Hake is a deep-sea member of the cod family. The fish is similar to its cod cousin but with a longer, slender body, its flesh is firmer and meatier. The flavour is similar to, yet a little more subtle than, cod.

It is a common fish all around the world, especially in European countries such as Spain where cooking Hake is often done by grilling, pan-frying and baking. The French refer to Hake as white salmon “salmon blanc”, while in the US, it is sometimes known as “ling” or “whiting” (not whiting as known in Europe).

Hake is a genus term for 13 different species of fish, only one of these, the European Hake, can be found near Britain. While it is thought to be a deep-sea fish, some Hake do inhabit more shallow waters as well. A Hake fillet requires little preparation as the skin is so soft, although checking for bones and pin bones is necessary and strong flavourings all go well in Hake fish recipes.

Where is hake found and how is it fished?


The fish can be in the oceans of the Atlantic and the North Pacific, at depths between 650 and 1150ft. The main method of catching Hake is deep-sea trawling. This is sometimes referred to as “dredging” or “dragging” as it requires a large net to be dragged along the seafloor, catching fish. This technique, however, can be damaging to the sea floor. Fishing has to be adjusted to Hake’s night and day patterns. In the daylight, Hake tends to stay lower in the water, near the seabed; this requires bottom trawling. During the night, the fish tend to swim mid-water, if fishing takes place at night, mid-water trawling will be carried out.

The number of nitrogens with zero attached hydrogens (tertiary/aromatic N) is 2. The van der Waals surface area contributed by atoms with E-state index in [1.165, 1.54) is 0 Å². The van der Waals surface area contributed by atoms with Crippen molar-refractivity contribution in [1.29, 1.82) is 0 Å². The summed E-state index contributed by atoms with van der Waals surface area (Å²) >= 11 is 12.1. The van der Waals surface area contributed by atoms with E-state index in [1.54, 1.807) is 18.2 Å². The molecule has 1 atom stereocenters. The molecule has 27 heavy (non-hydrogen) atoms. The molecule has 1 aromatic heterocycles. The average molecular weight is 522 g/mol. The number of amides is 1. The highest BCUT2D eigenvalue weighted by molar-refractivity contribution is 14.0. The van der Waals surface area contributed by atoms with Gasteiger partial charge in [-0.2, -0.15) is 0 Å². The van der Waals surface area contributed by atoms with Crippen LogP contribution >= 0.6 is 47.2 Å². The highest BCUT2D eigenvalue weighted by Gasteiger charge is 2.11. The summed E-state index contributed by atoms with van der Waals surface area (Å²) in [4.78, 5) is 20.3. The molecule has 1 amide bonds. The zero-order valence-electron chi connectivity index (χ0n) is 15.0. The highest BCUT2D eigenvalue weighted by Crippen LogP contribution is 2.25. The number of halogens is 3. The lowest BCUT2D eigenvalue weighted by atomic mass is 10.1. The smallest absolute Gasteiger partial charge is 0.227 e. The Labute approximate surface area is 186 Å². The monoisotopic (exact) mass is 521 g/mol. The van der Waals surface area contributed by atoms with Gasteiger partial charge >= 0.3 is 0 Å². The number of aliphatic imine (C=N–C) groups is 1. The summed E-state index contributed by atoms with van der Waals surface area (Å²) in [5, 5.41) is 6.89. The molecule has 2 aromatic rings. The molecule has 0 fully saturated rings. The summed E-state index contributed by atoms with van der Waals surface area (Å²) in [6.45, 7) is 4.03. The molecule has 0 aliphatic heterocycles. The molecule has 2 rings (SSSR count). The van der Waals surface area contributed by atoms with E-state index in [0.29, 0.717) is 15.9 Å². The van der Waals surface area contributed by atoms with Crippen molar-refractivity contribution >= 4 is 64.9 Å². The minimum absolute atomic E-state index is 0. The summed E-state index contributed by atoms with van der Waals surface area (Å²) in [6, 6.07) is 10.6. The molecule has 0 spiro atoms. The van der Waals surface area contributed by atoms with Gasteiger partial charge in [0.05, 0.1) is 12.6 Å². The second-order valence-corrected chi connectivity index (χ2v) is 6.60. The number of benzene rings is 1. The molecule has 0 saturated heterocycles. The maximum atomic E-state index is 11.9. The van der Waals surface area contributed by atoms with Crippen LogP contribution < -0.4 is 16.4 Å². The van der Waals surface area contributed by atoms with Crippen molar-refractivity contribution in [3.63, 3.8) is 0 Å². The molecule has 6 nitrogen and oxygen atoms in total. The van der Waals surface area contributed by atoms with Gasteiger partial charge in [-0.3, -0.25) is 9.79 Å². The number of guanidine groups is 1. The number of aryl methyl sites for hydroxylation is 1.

Where is hake imported from?


Hake is popular throughout Europe and America. However, due to its popularity, the fish faces the issue of sustainability. Spanish and Portuguese Hake numbers have rapidly decreased, two countries in which the fish are most enjoyed. In fact, each person in Spain consumes around 6kg of Hake per year. A lot of Hake is now imported from South Africa, now a dominant supplier. A blue MSC (Marine Stewardship Council) logo indicates that the fish has been sourced sustainably. The Good Fish guide recommends that Hake should not be eaten during its breeding season between February and July.

What are the different cuts and types of hake available?


Sold whole or gutted, as Hake fillets or steaks, Hake is available both fresh and frozen. It can also occasionally be found dried or smoked. The raw flesh of Hake is fairly soft but becomes firm and meaty when cooked. When cooking Hake, the fresher the fish, the better.

How do you cook hake and what with?


In Portugal and Spain, cooking Hake is often done by grilling, pan-frying and baking; each Spanish region seems to have its own version of a Hake dish. Merluza a la Gallega, a favourite Spanish Hake recipe, are the fish steaks baked in olive oil with chopped garlic and paprika, served with boiled potatoes. Hake has a subtle yet almost sweet flavour. The mild taste of Hake means that it can be accompanied by many strong flavours, this is unusual of a white fish. Hearty flavourings such as tomatoes, garlic, bacon, coconut, horseradish, paprika, chorizo, all go well in Hake fish recipes. It can also be used well in a curry, or in fish cakes.

Hake Fish Recipes: